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Stu Larsen

The Queensland, Australia-born singer, songwriter, and narrator packed up his life in a suitcase and circled the globe on anear twelve-year and five-continent international trip, as chronicled in photography and music and most significantly, hislatest full-length Marigold [Nettwerk Records].

Since dropping his debut EPThe Black Tree, Stu’s discography carefully traces every step of his journey. “In 2014 and 2015, I was avagabond, a nomad, and an adventurer,” he explains. “2017 and 2018 felt a bit more solid. I found a sort of routine in this way of life. Iwas still traveling and exploring, but I knew more about who I was. 2019 has seen me searching for true love and genuine happinessand connection in a bigger way, not just romantic; but also in a general way in life.”

The eleven tracks on Marigold speak to Larsen’s external and internal progression. In betweenMarigoldand his earlierLPResolute, Larsen fell in love only to fall into heartbreak and, ultimately, find the inspiration to write straight from theheart.

I feel like these songs are more personal than any of my previous work,” he affirms. “They’re about falling deeply in lovewith someone who came into my life and then disappeared soon after. It’s very personal. I’m attached to the message andthe feelings. The travel didn’t necessarily affect the lyrics of the songs, but it did influence the relationship and produce thesongs themselves—because I was writing on the road everywhere from Eastern Europe to South America. My takeawayfrom the entire situation is, ‘love really is a mystery.’”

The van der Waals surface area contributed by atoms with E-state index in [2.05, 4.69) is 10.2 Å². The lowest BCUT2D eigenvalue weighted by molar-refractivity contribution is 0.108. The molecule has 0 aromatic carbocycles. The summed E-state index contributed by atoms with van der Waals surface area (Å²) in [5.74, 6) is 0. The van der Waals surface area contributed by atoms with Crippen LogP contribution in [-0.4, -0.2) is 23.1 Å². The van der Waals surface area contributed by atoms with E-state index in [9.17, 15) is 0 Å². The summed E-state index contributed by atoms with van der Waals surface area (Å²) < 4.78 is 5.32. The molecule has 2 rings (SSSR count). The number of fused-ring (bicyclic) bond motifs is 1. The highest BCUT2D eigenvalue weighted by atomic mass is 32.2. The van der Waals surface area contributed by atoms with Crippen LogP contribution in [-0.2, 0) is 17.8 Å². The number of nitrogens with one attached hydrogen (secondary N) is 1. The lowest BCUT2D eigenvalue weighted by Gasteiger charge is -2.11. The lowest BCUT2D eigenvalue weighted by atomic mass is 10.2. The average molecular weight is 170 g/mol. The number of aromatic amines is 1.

Despite the intangible and elusive nature of the central theme, the process itself would be his most memorable andtangible yet. Over the course of just 15 days at Golden Retriever Studios in Sydney with producer Tim Hart [Boy & Bear] and engineer Simon Berckelman [Philadelphia Grand Jury], Stu tracked and mixed to tape for the first time.

To be honest, it’s the first time I’ve been physically and mentally present in the recording process,” he smiles. “In themiddle of the first album [Vagabond], my father passed away, so my mind was somewhere else. On the second one, myappendix burst, and I was two weeks late to the sessions. It was amazing to be there for ‘Marigold.’ We were makingdecisions on the fly and sticking with them. We weren’t going to go back and redo things. We agreed, recorded, andlocked it in; which made it quick.”

The first single “Whisky & Blankets (A Tu Lado)” pairs breezy guitar and a steady beat with a warm promise,“Darling, it’s alright. I’m not going anywhere. I want to be right by your side.”

After my heart had been broken, I wrote three or four of the saddest songs I’ve ever written,” he laughs.

Originally conceived amidst tour dates in an Argentinian hotel room, “The Loudest Voice” resounds quietly as vocalsdescend from hushed verses into a slight-whisper on the refrain,“I never wanted to be the loudest voice.

That’s kind of the way I live my life,” he goes on. “I don’t need to shout and scream about who I am and what I do. I’mhere. If you want to respond to my message, that’s great. I’m not going to fight it. I’m going to be me.

On the other end of the spectrum, gusts of electric guitar and robust delivery blow through “Hurricane” carried by rawemotion. The bilingual “je te promets demain” echoes with heartache over sparse instrumentation. The title translates to “I promise you tomorrow” as an homage to the French phrases Stu learned from his ex.

The album culminates with the finale “Phone Call From My Lover.” Soft strumming underscores the pain of this send-off.

It’s a little ‘P.S.’ at the end,” he says. “Things were lingering with my relationship like maybe something will happen ormaybe it won’t. A week before recording, we finally had ‘the’ phone call. Afterwards, I thought, ‘Okay, she’s really gone.’ Isat down and wrote the tune. It’s the most intimate moment on my most intimate work. It’s a real love letter to her.”

In the end, Marigold closes out one chapter for Larsen and turns the page to the next.

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